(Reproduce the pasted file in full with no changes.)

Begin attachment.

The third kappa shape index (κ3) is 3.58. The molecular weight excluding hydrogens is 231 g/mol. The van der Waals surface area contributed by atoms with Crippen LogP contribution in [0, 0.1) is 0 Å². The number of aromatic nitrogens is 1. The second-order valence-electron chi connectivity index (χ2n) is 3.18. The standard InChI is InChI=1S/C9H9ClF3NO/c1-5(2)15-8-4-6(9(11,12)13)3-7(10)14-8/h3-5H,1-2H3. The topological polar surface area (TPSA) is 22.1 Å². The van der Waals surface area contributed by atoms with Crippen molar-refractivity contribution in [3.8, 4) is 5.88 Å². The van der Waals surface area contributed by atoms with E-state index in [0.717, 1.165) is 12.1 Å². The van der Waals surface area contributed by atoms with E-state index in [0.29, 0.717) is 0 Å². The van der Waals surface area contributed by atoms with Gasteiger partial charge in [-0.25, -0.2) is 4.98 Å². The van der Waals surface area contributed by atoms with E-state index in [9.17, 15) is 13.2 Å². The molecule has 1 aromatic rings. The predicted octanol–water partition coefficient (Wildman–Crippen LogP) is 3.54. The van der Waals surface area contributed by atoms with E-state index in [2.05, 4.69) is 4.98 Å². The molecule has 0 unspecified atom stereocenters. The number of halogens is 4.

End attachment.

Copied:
The third kappa shape index (κ3) is 3.58. The molecular weight excluding hydrogens is 231 g/mol. The van der Waals surface area contributed by atoms with Crippen LogP contribution in [0, 0.1) is 0 Å². The number of aromatic nitrogens is 1. The second-order valence-electron chi connectivity index (χ2n) is 3.18. The standard InChI is InChI=1S/C9H9ClF3NO/c1-5(2)15-8-4-6(9(11,12)13)3-7(10)14-8/h3-5H,1-2H3. The topological polar surface area (TPSA) is 22.1 Å². The van der Waals surface area contributed by atoms with Crippen molar-refractivity contribution in [3.8, 4) is 5.88 Å². The van der Waals surface area contributed by atoms with E-state index in [0.717, 1.165) is 12.1 Å². The van der Waals surface area contributed by atoms with E-state index in [0.29, 0.717) is 0 Å². The van der Waals surface area contributed by atoms with Gasteiger partial charge in [-0.25, -0.2) is 4.98 Å². The van der Waals surface area contributed by atoms with E-state index in [9.17, 15) is 13.2 Å². The molecule has 1 aromatic rings. The predicted octanol–water partition coefficient (Wildman–Crippen LogP) is 3.54. The van der Waals surface area contributed by atoms with E-state index in [2.05, 4.69) is 4.98 Å². The molecule has 0 unspecified atom stereocenters. The number of halogens is 4.